The sudden disappearance of the main breadwinner will leave a huge gap in the family budget.
FIVE REASONS FOR CHOOSING TERM LIFE INSURANCE
1. It ensures your children's future
2. It lets you provide for your spouse
3. Cohabiting partners
4. It protects your home
5. It provides stability for your business
Term life insurance: a simple process.
However, we recommend discussing your situation with an expert and having them determine your needs. That way, you will provide for the right people and choose the right insurance coverage so your loved ones can still afford things such as living expenses, mortgage payments, buy-outs for business partners, ongoing education expenses and funeral costs.
Are you dependent on someone else's income? You can insure another person and name yourself as the beneficiary – ask an expert for advice. You remain flexible too. If your life circumstances change, you can adjust your insurance coverage to suit them.
In addition to financial provisions, you can also help your family with a clear will. Clear instructions on the disposal of your estate will spare them any uncertainty regarding potential claims.
Tips: last will
When should I draw up a will?
People draw up wills for various reasons. Wills are particularly advisable for families and cohabiting couples.
Under Swiss law, spouses and descendants inherit equal shares of a decedent's estate. Widows or widowers may have to sell the house in order to pay the children their legally entitled shares of the estate. To prevent this, you can have a notary draw up a prenuptial agreement or contract of inheritance that bequeaths certain assets to your spouse and distributes other assets among your heirs.
Cohabiting partners, unlike legal heirs, have no right to demand a certificate of death or inheritance from the registrar's office. Without a certificate, however, they cannot claim benefits under term life insurance.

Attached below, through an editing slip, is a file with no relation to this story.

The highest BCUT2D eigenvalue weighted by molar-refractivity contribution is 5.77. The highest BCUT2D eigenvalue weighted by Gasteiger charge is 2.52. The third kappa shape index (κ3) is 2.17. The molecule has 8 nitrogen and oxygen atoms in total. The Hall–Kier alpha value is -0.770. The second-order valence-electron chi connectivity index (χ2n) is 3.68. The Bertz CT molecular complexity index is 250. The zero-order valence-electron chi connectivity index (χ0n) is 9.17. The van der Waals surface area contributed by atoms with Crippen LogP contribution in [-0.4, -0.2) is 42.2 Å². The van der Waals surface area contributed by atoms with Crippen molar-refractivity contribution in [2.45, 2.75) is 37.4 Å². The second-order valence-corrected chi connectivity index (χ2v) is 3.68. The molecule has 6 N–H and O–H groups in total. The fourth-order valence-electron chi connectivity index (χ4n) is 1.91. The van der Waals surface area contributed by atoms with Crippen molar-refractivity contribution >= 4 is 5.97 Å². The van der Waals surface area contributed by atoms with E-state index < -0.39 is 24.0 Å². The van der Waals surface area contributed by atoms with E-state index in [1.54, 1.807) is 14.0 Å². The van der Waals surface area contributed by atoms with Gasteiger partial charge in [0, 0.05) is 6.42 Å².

Cohabiting partners should therefore definitely be listed as heirs in the will and know where the policy is filed. Only then will your surviving partner be able to claim the lump-sum death benefit.
Since controlled divisions of estates tend to be rather complex, we recommend discussing estate planning with an expert such as a lawyer, notary or fiduciary.
How should I draw up my will?
- Written in your own hand
It is important for the entire will, including the date, to be handwritten and signed by the testator. Alternatively you may prefer to have a notary draw up and record the will if, for example, you cannot physically write (any more) or your estate is very complex.
- Clear statements
Remember to make your will as clear and simple as possible to eliminate any uncertainty. An example: "All my heirs will receive their statutory share of my estate. My spouse will receive the remainder of my estate."
How can I ensure that my will can be found?
- Steer clear of dresser drawers and safe deposit boxes.
Who knows how many wills disappear because they were stored in a drawer, never to be found? Experts advise against keeping handwritten wills at home or in a safe-deposit box at the bank. There is a chance that they may never be found – or end up in the wrong hands.
- A better option: notary or municipality
A notary will keep your will for you if you have him or her draw it up and record it for you. Another option is to ask your local municipality about public options for depositing your will. Each canton has one government agency tasked with keeping wills for the public. In most cases, it is the municipality for the place where the testator resides.